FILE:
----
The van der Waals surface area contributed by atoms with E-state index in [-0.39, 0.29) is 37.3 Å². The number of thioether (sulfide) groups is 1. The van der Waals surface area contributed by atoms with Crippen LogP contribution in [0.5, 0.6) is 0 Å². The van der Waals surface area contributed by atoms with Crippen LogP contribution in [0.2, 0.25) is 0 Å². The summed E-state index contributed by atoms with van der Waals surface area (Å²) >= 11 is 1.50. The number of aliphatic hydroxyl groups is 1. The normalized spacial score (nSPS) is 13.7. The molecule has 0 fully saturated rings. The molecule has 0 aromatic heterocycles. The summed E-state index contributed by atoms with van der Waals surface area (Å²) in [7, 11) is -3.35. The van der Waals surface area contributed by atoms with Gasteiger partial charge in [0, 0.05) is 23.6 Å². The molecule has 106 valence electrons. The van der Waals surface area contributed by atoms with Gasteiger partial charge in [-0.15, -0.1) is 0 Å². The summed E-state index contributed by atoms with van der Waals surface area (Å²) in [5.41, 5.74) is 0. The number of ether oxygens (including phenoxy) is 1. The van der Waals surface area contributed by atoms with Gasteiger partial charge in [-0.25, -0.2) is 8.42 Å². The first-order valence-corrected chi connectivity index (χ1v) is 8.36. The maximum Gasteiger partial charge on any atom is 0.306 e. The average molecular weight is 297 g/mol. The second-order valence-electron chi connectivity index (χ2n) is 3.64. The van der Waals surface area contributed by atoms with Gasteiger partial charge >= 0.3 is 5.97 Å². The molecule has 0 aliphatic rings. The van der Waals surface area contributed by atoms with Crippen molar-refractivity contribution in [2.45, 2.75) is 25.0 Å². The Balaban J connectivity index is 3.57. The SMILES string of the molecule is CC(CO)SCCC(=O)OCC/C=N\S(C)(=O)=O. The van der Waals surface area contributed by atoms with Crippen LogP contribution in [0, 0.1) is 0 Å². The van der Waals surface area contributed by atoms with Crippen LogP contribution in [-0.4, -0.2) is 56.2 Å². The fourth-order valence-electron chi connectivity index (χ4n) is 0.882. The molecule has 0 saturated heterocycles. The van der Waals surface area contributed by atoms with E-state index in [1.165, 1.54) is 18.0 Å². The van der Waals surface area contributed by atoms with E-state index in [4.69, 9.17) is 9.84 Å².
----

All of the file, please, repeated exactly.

The van der Waals surface area contributed by atoms with E-state index in [-0.39, 0.29) is 37.3 Å². The number of thioether (sulfide) groups is 1. The van der Waals surface area contributed by atoms with Crippen LogP contribution in [0.5, 0.6) is 0 Å². The van der Waals surface area contributed by atoms with Crippen LogP contribution in [0.2, 0.25) is 0 Å². The summed E-state index contributed by atoms with van der Waals surface area (Å²) >= 11 is 1.50. The number of aliphatic hydroxyl groups is 1. The normalized spacial score (nSPS) is 13.7. The molecule has 0 fully saturated rings. The molecule has 0 aromatic heterocycles. The summed E-state index contributed by atoms with van der Waals surface area (Å²) in [7, 11) is -3.35. The van der Waals surface area contributed by atoms with Gasteiger partial charge in [0, 0.05) is 23.6 Å². The molecule has 106 valence electrons. The van der Waals surface area contributed by atoms with Gasteiger partial charge in [-0.15, -0.1) is 0 Å². The summed E-state index contributed by atoms with van der Waals surface area (Å²) in [5.41, 5.74) is 0. The number of ether oxygens (including phenoxy) is 1. The van der Waals surface area contributed by atoms with Gasteiger partial charge in [-0.25, -0.2) is 8.42 Å². The first-order valence-corrected chi connectivity index (χ1v) is 8.36. The maximum Gasteiger partial charge on any atom is 0.306 e. The average molecular weight is 297 g/mol. The second-order valence-electron chi connectivity index (χ2n) is 3.64. The van der Waals surface area contributed by atoms with Gasteiger partial charge >= 0.3 is 5.97 Å². The molecule has 0 aliphatic rings. The van der Waals surface area contributed by atoms with Crippen molar-refractivity contribution in [2.45, 2.75) is 25.0 Å². The Balaban J connectivity index is 3.57. The SMILES string of the molecule is CC(CO)SCCC(=O)OCC/C=N\S(C)(=O)=O. The van der Waals surface area contributed by atoms with Crippen LogP contribution in [0, 0.1) is 0 Å². The van der Waals surface area contributed by atoms with Crippen LogP contribution in [-0.4, -0.2) is 56.2 Å². The fourth-order valence-electron chi connectivity index (χ4n) is 0.882. The molecule has 0 saturated heterocycles. The van der Waals surface area contributed by atoms with E-state index in [1.165, 1.54) is 18.0 Å². The van der Waals surface area contributed by atoms with E-state index in [4.69, 9.17) is 9.84 Å².